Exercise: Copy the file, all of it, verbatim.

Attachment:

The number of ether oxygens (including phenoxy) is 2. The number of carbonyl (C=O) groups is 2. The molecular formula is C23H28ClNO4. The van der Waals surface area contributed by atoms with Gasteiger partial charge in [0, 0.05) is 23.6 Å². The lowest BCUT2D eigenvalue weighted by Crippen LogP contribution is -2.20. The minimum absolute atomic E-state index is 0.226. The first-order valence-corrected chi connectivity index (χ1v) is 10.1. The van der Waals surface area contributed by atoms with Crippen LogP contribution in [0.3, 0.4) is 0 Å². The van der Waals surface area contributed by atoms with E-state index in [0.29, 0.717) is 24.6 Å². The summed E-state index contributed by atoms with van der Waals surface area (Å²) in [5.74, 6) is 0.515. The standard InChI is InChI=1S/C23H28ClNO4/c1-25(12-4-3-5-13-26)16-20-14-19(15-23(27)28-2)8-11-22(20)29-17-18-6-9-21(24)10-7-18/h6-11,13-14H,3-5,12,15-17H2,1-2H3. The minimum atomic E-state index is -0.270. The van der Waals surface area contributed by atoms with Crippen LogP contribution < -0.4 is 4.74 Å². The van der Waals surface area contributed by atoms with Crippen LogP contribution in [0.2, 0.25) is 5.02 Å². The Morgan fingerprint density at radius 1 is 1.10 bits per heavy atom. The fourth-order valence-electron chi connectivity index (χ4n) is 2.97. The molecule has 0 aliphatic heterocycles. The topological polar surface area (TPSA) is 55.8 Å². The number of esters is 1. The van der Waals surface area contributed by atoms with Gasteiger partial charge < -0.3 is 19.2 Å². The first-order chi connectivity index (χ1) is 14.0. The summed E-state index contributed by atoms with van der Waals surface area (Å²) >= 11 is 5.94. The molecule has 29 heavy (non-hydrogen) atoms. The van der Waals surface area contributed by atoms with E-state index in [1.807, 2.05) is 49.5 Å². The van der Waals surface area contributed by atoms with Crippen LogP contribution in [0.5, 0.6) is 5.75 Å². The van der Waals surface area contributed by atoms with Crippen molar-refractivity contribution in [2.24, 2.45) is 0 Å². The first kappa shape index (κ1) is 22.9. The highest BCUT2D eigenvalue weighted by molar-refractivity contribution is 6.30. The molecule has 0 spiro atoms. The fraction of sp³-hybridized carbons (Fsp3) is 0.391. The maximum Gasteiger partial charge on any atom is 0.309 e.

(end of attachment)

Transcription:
The number of ether oxygens (including phenoxy) is 2. The number of carbonyl (C=O) groups is 2. The molecular formula is C23H28ClNO4. The van der Waals surface area contributed by atoms with Gasteiger partial charge in [0, 0.05) is 23.6 Å². The lowest BCUT2D eigenvalue weighted by Crippen LogP contribution is -2.20. The minimum absolute atomic E-state index is 0.226. The first-order valence-corrected chi connectivity index (χ1v) is 10.1. The van der Waals surface area contributed by atoms with Crippen LogP contribution in [0.3, 0.4) is 0 Å². The van der Waals surface area contributed by atoms with E-state index in [0.29, 0.717) is 24.6 Å². The summed E-state index contributed by atoms with van der Waals surface area (Å²) in [5.74, 6) is 0.515. The standard InChI is InChI=1S/C23H28ClNO4/c1-25(12-4-3-5-13-26)16-20-14-19(15-23(27)28-2)8-11-22(20)29-17-18-6-9-21(24)10-7-18/h6-11,13-14H,3-5,12,15-17H2,1-2H3. The minimum atomic E-state index is -0.270. The van der Waals surface area contributed by atoms with Crippen LogP contribution < -0.4 is 4.74 Å². The van der Waals surface area contributed by atoms with Crippen LogP contribution in [0.2, 0.25) is 5.02 Å². The Morgan fingerprint density at radius 1 is 1.10 bits per heavy atom. The fourth-order valence-electron chi connectivity index (χ4n) is 2.97. The molecule has 0 aliphatic heterocycles. The topological polar surface area (TPSA) is 55.8 Å². The number of esters is 1. The van der Waals surface area contributed by atoms with Gasteiger partial charge < -0.3 is 19.2 Å². The first-order chi connectivity index (χ1) is 14.0. The summed E-state index contributed by atoms with van der Waals surface area (Å²) >= 11 is 5.94. The molecule has 29 heavy (non-hydrogen) atoms. The van der Waals surface area contributed by atoms with E-state index in [1.807, 2.05) is 49.5 Å². The van der Waals surface area contributed by atoms with Crippen LogP contribution in [0.5, 0.6) is 5.75 Å². The van der Waals surface area contributed by atoms with Crippen molar-refractivity contribution in [2.24, 2.45) is 0 Å². The first kappa shape index (κ1) is 22.9. The highest BCUT2D eigenvalue weighted by molar-refractivity contribution is 6.30. The molecule has 0 spiro atoms. The fraction of sp³-hybridized carbons (Fsp3) is 0.391. The maximum Gasteiger partial charge on any atom is 0.309 e.